Campaign for school infrastructure

During Equal Education’s libraries campaign, the organization repeatedly encountered a harsh reality: many schools were in such bad shape that the lack of a library was not the most pressing need. Of the nation’s 24,793 schools, 2,611, or 11 percent, had an unreliable water supply; 2,402 (10 percent) had no water supply; 3,544 (15 percent) had no electricity; 11,450 (46 percent) had pit latrines; and 913 (4 percent) had no toilet facilities.[25] “Throughout that campaign, we were confronted by the argument that… in terms of the backlogs which we have inherited from apartheid, in terms of the available resources that we have, we need to focus on schools without access to water, electricity and toilets,” says Brockman.

Equal Education also found that there was nothing in the law that required schools to have an adequate physical infrastructure, let alone libraries. “Securing some type of legal requirement would be a good thing for the libraries campaign, but it seems weird to be doing it for libraries when it’s not even required for running water,” says Isaacs.

NPEP. But in 2010, Dmitri Holtzman, an Equal Education researcher and parliamentary liaison officer, came across a recently-published Ministry of Basic Education national policy document. On June 14, 2010, Minister Motshekga had issued a National Policy for an Equitable Provision of an Enabling School Physical Teaching and Learning Environment (NPEP), which stated that norms and standards for school infrastructure would be issued and adopted by March 21, 2011 (fiscal year-end). These norms and standards would establish a legal baseline for school infrastructure and stipulate how everything from water and electricity to libraries would be supplied to all schools across South Africa over a 20-year period. “This would be a set of regulations that would have the force of law, which guidelines do not,” says Brockman. “This is what the [ministry] itself was committing to.”


Students walking home from school.

In response, Equal Education in January 2011 decided to broaden the library campaign to cover all aspects of school infrastructure. They labeled it the Campaign for Norms and Standards for School Infrastructure. “Our initial thought was that we were just going to hold them to their promise to adopt these norms and standards by the end of March 2011,” says Brockman. The campaign’s first step was to publicize Section 5A of the 2007 South Africa Education Laws Amendment Act that called for the ministry to develop binding norms and standards. “We hooked on to that, saying parliament is asking you to do this. Why have you never done it?,” says Isaacs. “That was the point on which our campaign struck repeatedly. Members can even quote the relevant sections of the law.”

Equal Education wrote letters to Minister Motshekga and met with her in Cape Town on February 10. The ministry repeatedly committed to drafting norms and standards, says Brockman. Nevertheless, EE was prepared for it to miss the March 31 deadline. To add pressure, EE organized a massive demonstration and, on March 21, 20,000 students marched to the national parliament building in Cape Town. March 21 was the anniversary of the Sharpeville Massacre, celebrated as Human Rights Day in South Africa.Themarchers presented a memorandum about norms and standards addressed to Motshekga and President Jacob Zuma.[26] The memorandum, read to the crowd by Equaliser Qayisani Dlakani,was a plea to be heard:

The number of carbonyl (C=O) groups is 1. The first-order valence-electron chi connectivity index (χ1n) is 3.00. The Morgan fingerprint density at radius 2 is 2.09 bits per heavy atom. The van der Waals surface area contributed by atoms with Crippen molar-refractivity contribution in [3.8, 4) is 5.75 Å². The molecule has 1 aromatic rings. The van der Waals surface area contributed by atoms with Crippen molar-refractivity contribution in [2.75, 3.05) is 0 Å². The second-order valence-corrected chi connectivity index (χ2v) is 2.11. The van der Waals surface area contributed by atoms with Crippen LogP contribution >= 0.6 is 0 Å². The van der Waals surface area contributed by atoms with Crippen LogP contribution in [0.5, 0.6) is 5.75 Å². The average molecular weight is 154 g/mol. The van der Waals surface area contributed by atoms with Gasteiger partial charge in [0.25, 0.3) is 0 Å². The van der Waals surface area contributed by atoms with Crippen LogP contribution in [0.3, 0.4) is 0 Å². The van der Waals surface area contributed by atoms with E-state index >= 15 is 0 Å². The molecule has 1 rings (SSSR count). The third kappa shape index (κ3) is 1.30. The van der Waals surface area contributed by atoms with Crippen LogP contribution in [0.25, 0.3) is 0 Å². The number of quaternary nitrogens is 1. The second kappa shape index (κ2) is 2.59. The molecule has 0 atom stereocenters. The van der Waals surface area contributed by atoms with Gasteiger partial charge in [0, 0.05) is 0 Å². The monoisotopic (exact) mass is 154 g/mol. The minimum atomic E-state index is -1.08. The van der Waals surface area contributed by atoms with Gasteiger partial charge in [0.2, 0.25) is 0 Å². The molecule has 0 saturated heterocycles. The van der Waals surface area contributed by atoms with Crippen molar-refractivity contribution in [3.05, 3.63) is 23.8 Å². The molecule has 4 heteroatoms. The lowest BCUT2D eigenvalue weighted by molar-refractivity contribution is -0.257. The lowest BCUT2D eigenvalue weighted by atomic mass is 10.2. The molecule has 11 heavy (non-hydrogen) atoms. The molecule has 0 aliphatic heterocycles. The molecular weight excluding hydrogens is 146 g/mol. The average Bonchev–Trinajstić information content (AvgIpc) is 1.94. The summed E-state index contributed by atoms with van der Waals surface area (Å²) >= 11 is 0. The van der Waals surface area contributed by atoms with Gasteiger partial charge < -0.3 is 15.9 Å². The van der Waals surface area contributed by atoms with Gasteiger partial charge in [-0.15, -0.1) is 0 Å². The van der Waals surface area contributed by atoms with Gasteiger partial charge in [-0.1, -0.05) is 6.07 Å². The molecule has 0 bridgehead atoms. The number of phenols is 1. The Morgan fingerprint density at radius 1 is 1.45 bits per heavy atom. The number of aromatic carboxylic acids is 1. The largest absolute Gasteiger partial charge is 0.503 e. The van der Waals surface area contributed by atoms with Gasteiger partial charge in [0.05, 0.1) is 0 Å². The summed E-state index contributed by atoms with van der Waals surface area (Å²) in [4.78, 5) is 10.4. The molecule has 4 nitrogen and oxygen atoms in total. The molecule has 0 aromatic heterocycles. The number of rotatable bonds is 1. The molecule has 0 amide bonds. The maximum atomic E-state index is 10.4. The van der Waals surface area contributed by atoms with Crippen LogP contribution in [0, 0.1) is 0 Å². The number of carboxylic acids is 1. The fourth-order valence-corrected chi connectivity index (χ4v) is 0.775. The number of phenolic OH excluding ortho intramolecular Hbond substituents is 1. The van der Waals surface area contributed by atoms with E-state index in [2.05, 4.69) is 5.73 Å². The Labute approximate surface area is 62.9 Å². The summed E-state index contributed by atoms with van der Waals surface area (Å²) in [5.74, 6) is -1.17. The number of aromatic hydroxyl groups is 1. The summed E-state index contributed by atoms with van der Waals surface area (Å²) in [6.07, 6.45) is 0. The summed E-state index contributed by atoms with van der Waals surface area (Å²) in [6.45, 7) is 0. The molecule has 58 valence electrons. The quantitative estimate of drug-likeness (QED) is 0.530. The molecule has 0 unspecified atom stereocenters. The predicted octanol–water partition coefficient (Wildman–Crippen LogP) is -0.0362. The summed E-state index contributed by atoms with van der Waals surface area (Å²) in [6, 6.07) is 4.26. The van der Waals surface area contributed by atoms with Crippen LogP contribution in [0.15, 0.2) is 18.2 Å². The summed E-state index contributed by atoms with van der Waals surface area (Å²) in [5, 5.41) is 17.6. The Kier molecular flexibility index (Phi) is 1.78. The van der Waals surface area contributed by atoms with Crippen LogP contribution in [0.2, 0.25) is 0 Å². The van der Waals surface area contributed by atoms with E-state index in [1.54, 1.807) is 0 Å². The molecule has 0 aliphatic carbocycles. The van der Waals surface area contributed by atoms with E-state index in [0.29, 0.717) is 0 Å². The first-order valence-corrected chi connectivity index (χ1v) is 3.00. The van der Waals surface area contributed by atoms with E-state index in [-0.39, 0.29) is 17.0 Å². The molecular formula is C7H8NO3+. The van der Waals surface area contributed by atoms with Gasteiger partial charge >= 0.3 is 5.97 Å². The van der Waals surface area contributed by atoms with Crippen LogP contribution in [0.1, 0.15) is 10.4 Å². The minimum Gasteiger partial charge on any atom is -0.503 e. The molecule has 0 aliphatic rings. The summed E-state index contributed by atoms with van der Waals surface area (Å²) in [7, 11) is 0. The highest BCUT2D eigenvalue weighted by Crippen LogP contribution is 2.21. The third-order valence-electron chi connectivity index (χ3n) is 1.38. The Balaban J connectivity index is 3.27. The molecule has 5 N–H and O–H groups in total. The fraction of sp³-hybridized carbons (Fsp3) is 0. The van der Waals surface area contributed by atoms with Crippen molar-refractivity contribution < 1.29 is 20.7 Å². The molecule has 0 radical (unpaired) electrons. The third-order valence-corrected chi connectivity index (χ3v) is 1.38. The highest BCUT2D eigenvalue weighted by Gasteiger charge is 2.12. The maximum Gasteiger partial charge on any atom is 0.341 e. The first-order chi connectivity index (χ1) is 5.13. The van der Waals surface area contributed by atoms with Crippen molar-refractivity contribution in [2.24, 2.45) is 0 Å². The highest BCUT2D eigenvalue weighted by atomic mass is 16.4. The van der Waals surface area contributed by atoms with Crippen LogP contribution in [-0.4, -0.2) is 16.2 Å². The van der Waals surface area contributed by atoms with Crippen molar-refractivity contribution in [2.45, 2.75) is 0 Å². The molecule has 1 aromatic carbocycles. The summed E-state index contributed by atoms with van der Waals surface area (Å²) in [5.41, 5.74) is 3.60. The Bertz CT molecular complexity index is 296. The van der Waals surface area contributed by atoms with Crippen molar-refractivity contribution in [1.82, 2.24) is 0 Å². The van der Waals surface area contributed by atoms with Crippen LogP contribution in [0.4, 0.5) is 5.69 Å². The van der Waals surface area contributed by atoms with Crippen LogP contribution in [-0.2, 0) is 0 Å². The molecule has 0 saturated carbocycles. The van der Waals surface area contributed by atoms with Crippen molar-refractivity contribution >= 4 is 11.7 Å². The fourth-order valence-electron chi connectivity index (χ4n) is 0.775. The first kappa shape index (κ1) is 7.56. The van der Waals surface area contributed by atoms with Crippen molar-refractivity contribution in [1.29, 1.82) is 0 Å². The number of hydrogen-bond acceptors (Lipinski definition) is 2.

We, the majority, sit in over-crowded classrooms, without textbooks, without laboratories and without libraries. Some have air-conditioned classrooms, and laptops on their desks, but we have broken windows, dust, and empty walls. We sit in unsafe buildings and cannot use the blocked toilets. But we know that things can get better.

Nevertheless, Minister Motshekga missed the deadline.

Summit. The March 21 demonstration was an illustration of Equal Education’s growing stature and capability. It capitalized on its increased visibility to organize a national summit, the People’s Summit for Quality Education. The meeting, held June 25-27, 2011 at the University of Cape Town and in Khayelitsha, drew 400 people representing 50 nongovernmental organizations (NGOs) and most of the country’s teachers unions.

Minister Motshekga delivered the opening address, and took the opportunity to respond to the EE norms and standards campaign. She took a combative tone, accusing Equal Education of arrogance and rudeness. She blamed the missed deadline on the requirement that she obtain “concurrence” from provincial education ministers, though the actual legal requirement was to consult, a key distinction well known to the equalisers. Declaring norms and standards “crucial,” she gave credit to the ministry, not EE, for raising public awareness about the condition of the country’s schools."We are the ones who own up first," she said in her speech. "No one tells us; we are the ones who give that information."[27]

Achmat, then Equal Education chair, gave the closing address. Drawing on a proposal made by equalisers at a recent youth group meeting, he announced that, beginning on July 12, EE members planned to sleep outside parliament and remain until the minister issued the school infrastructure regulations which, EE maintained, she had the authority to create unaided. As promised, about 100 Equal Education demonstrators on July 12 set up tents and spent the night outside parliament. Faced with the prospect of arrest for exceeding their one-day permit, they chose to spend only one more night after negotiating with police. The South African media widely covered the action.